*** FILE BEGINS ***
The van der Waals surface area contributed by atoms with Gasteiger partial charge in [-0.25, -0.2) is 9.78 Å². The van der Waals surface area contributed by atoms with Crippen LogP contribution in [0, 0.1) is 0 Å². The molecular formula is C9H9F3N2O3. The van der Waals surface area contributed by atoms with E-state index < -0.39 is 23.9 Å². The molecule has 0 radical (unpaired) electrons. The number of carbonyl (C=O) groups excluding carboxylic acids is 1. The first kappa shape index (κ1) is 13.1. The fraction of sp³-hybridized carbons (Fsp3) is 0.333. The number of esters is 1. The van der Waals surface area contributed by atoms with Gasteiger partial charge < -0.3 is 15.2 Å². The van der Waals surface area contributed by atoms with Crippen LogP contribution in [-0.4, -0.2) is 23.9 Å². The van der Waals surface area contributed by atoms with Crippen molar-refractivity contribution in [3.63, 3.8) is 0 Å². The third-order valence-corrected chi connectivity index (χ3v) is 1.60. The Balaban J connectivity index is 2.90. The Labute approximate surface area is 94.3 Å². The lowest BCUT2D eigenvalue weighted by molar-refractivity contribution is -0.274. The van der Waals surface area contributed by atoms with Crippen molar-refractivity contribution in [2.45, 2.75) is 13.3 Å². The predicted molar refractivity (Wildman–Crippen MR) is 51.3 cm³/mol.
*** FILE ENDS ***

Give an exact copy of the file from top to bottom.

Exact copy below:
The van der Waals surface area contributed by atoms with Gasteiger partial charge in [-0.25, -0.2) is 9.78 Å². The van der Waals surface area contributed by atoms with Crippen LogP contribution in [0, 0.1) is 0 Å². The molecular formula is C9H9F3N2O3. The van der Waals surface area contributed by atoms with E-state index < -0.39 is 23.9 Å². The molecule has 0 radical (unpaired) electrons. The number of carbonyl (C=O) groups excluding carboxylic acids is 1. The first kappa shape index (κ1) is 13.1. The fraction of sp³-hybridized carbons (Fsp3) is 0.333. The number of esters is 1. The van der Waals surface area contributed by atoms with Gasteiger partial charge < -0.3 is 15.2 Å². The van der Waals surface area contributed by atoms with Crippen LogP contribution in [-0.4, -0.2) is 23.9 Å². The van der Waals surface area contributed by atoms with Crippen molar-refractivity contribution in [3.63, 3.8) is 0 Å². The third-order valence-corrected chi connectivity index (χ3v) is 1.60. The Balaban J connectivity index is 2.90. The Labute approximate surface area is 94.3 Å². The lowest BCUT2D eigenvalue weighted by molar-refractivity contribution is -0.274. The van der Waals surface area contributed by atoms with Crippen molar-refractivity contribution in [2.45, 2.75) is 13.3 Å². The predicted molar refractivity (Wildman–Crippen MR) is 51.3 cm³/mol.